Ask The Rabbi

Ask The Rabbi


Jewish or Not

Hello my name is Nicholas. Although I am from Long Island, I am currently studying in Salzburg, Austria where this is no Jewish community.
I was hoping to ask you for advice on a particular issue I was struggling with. My father is a semi practicing Jew, but my mother is Catholic. Growing up I was raised Jewish, but my father lost his relationship with his faith due to the death of his parents. My mother wanted religion to be a part of my life, and since she did not know how educate us on Judaism I was baptised and raised Catholic.

After following this I became a teenager and aggressively Atheist, but now that I am in my early twenties I have returned to Judaism. But I am often hearing the same comment said to me and I do not know how to respond. People often say that because my mother is not Jewish then “I am not a real Jew”, or “according to Jewish law, I am not a real Jew”. I never know how to respond to this, since Judaism has given me such a strong sense of identity and guidance in life I find it very painful to be discredited because of circumstances beyond my control. Do you have any advice for me?


Jewish or Not

Dear Nicholas,

Thank you for turning to us with your important question.

According to Jewish law, Halacha, the definition of a Jew is either a person born to a Jewish mother or a person who underwent a Halachic conversion. People who tell you this have no intention of hurting you G-d forbid, rather they wish to clarify the situation because there can be many repercussions to functioning under a misconception.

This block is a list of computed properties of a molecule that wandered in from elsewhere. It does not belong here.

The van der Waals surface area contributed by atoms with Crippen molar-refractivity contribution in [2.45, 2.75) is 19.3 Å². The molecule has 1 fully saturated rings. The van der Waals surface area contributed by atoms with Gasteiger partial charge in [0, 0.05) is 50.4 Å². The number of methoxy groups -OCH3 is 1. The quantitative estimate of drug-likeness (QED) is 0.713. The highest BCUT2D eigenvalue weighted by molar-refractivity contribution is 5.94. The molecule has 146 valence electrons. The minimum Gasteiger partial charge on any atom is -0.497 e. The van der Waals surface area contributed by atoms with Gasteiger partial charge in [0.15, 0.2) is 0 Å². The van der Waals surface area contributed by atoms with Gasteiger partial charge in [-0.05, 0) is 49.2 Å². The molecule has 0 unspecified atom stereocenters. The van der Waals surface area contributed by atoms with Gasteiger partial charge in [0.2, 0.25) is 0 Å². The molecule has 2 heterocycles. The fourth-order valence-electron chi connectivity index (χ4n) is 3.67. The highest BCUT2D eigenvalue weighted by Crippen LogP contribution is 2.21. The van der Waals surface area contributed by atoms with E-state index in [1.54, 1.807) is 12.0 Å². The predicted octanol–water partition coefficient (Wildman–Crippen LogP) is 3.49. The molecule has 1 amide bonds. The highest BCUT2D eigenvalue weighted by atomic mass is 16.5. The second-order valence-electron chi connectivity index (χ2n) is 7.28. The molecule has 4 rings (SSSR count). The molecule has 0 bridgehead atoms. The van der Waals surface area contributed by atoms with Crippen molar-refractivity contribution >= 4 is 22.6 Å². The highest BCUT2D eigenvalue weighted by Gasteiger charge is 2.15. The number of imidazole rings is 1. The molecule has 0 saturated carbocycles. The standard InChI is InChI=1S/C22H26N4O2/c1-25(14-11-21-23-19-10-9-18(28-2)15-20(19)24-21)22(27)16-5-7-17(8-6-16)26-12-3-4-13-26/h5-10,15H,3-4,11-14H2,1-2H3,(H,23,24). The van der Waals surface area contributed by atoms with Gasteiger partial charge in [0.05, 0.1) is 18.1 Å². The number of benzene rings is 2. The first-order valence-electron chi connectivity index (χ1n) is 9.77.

Indeed the fact that you are in this situation is not at all your fault, but it IS related to your mission in life. You are obviously seeking meaning and purpose in your life and this is a wonderful thing. The situation you find yourself in is not a coincidence. Perhaps you have heard of a woman called Helen Keller. At nineteen months old a disease left her blind deaf and mute, in an era which was far less advanced technologically and also in terms of dealing with various disabilities. Her parents actually kept her in a large cage simply to protect her because they had no idea how to communicate with her. They hired a governess, Anne Sullivan, to look after her. This governess decided that there must be a way to get through to the child and she found it. With tremendous care and perseverance she was able to teach her the manual alphabet and help Helen develop into a mature person who was able to communicate very intelligently despite her disabilities, using braille and even learning how to speak by feeling the vibrations of her governess’ throat. Helen surely did not choose to undergo such challenges, but she used every ounce of her resources and achieved a college degree, after which she worked to help others with disabilities. You too, like all of us, have been given certain challenges. Let’s see what you can do about them!